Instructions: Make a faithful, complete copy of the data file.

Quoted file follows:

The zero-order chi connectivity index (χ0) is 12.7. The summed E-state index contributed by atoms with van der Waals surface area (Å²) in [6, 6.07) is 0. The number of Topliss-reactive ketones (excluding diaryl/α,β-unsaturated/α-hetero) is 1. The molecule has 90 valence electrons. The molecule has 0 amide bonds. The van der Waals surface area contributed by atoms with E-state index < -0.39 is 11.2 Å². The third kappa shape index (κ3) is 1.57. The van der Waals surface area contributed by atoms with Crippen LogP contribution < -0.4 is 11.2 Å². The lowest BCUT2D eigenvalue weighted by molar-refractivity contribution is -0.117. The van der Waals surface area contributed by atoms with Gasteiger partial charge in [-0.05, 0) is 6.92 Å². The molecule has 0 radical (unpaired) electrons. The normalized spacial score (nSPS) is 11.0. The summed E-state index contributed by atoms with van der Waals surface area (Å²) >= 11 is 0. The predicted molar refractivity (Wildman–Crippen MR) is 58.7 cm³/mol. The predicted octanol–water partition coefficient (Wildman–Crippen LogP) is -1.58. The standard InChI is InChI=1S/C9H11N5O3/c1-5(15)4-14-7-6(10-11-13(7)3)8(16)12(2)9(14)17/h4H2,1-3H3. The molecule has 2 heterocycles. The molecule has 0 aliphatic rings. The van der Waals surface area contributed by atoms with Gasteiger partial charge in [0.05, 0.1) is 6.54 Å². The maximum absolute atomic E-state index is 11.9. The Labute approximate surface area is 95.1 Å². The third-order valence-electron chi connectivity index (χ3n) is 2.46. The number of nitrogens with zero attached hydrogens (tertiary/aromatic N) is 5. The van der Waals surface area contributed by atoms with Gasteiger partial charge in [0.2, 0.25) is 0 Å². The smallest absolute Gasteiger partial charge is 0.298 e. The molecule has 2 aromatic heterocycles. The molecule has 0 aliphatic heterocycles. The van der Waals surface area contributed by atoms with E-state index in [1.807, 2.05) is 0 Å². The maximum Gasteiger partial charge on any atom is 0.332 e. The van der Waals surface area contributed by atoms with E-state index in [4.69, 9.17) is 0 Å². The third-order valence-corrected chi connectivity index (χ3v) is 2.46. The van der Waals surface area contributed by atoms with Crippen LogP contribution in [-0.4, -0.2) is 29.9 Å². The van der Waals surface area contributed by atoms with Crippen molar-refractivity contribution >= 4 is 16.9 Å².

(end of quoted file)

The zero-order chi connectivity index (χ0) is 12.7. The summed E-state index contributed by atoms with van der Waals surface area (Å²) in [6, 6.07) is 0. The number of Topliss-reactive ketones (excluding diaryl/α,β-unsaturated/α-hetero) is 1. The molecule has 90 valence electrons. The molecule has 0 amide bonds. The van der Waals surface area contributed by atoms with E-state index < -0.39 is 11.2 Å². The third kappa shape index (κ3) is 1.57. The van der Waals surface area contributed by atoms with Crippen LogP contribution < -0.4 is 11.2 Å². The lowest BCUT2D eigenvalue weighted by molar-refractivity contribution is -0.117. The van der Waals surface area contributed by atoms with Gasteiger partial charge in [-0.05, 0) is 6.92 Å². The molecule has 0 radical (unpaired) electrons. The normalized spacial score (nSPS) is 11.0. The summed E-state index contributed by atoms with van der Waals surface area (Å²) >= 11 is 0. The predicted molar refractivity (Wildman–Crippen MR) is 58.7 cm³/mol. The predicted octanol–water partition coefficient (Wildman–Crippen LogP) is -1.58. The standard InChI is InChI=1S/C9H11N5O3/c1-5(15)4-14-7-6(10-11-13(7)3)8(16)12(2)9(14)17/h4H2,1-3H3. The molecule has 2 heterocycles. The molecule has 0 aliphatic rings. The van der Waals surface area contributed by atoms with Gasteiger partial charge in [0.05, 0.1) is 6.54 Å². The maximum absolute atomic E-state index is 11.9. The Labute approximate surface area is 95.1 Å². The third-order valence-electron chi connectivity index (χ3n) is 2.46. The number of nitrogens with zero attached hydrogens (tertiary/aromatic N) is 5. The van der Waals surface area contributed by atoms with Gasteiger partial charge in [0.2, 0.25) is 0 Å². The smallest absolute Gasteiger partial charge is 0.298 e. The molecule has 2 aromatic heterocycles. The molecule has 0 aliphatic heterocycles. The van der Waals surface area contributed by atoms with E-state index in [1.807, 2.05) is 0 Å². The maximum Gasteiger partial charge on any atom is 0.332 e. The van der Waals surface area contributed by atoms with E-state index in [4.69, 9.17) is 0 Å². The third-order valence-corrected chi connectivity index (χ3v) is 2.46. The van der Waals surface area contributed by atoms with Crippen LogP contribution in [-0.4, -0.2) is 29.9 Å². The van der Waals surface area contributed by atoms with Crippen molar-refractivity contribution >= 4 is 16.9 Å².